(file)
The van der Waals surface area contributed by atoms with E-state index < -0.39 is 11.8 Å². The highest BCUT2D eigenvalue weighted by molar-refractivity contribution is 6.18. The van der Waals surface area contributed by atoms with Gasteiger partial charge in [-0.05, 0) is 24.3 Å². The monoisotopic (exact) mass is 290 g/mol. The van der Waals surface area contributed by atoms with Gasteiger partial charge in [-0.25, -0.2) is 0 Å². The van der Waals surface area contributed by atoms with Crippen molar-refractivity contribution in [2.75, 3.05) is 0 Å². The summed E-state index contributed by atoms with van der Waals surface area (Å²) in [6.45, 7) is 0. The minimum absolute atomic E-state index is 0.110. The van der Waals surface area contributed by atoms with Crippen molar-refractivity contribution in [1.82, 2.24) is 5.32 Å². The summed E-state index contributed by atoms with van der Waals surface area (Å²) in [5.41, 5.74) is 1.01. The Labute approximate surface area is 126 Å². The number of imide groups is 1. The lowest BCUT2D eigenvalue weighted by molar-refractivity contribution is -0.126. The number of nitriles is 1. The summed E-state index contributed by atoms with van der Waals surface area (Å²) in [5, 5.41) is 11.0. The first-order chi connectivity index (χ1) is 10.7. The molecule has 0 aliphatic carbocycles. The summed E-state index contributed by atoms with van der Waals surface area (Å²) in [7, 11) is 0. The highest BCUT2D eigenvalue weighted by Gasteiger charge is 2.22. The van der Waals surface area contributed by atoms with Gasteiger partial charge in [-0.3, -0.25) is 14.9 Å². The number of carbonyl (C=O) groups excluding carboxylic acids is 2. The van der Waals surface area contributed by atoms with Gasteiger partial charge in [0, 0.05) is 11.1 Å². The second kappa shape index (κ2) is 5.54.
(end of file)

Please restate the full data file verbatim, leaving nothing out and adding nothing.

The van der Waals surface area contributed by atoms with E-state index < -0.39 is 11.8 Å². The highest BCUT2D eigenvalue weighted by molar-refractivity contribution is 6.18. The van der Waals surface area contributed by atoms with Gasteiger partial charge in [-0.05, 0) is 24.3 Å². The monoisotopic (exact) mass is 290 g/mol. The van der Waals surface area contributed by atoms with Gasteiger partial charge in [-0.25, -0.2) is 0 Å². The van der Waals surface area contributed by atoms with Crippen molar-refractivity contribution in [2.75, 3.05) is 0 Å². The summed E-state index contributed by atoms with van der Waals surface area (Å²) in [6.45, 7) is 0. The minimum absolute atomic E-state index is 0.110. The van der Waals surface area contributed by atoms with Crippen molar-refractivity contribution in [1.82, 2.24) is 5.32 Å². The summed E-state index contributed by atoms with van der Waals surface area (Å²) in [5.41, 5.74) is 1.01. The Labute approximate surface area is 126 Å². The number of imide groups is 1. The lowest BCUT2D eigenvalue weighted by molar-refractivity contribution is -0.126. The number of nitriles is 1. The summed E-state index contributed by atoms with van der Waals surface area (Å²) in [5, 5.41) is 11.0. The first-order chi connectivity index (χ1) is 10.7. The molecule has 0 aliphatic carbocycles. The summed E-state index contributed by atoms with van der Waals surface area (Å²) in [7, 11) is 0. The highest BCUT2D eigenvalue weighted by Gasteiger charge is 2.22. The van der Waals surface area contributed by atoms with Gasteiger partial charge in [-0.3, -0.25) is 14.9 Å². The number of carbonyl (C=O) groups excluding carboxylic acids is 2. The van der Waals surface area contributed by atoms with Gasteiger partial charge in [0, 0.05) is 11.1 Å². The second kappa shape index (κ2) is 5.54.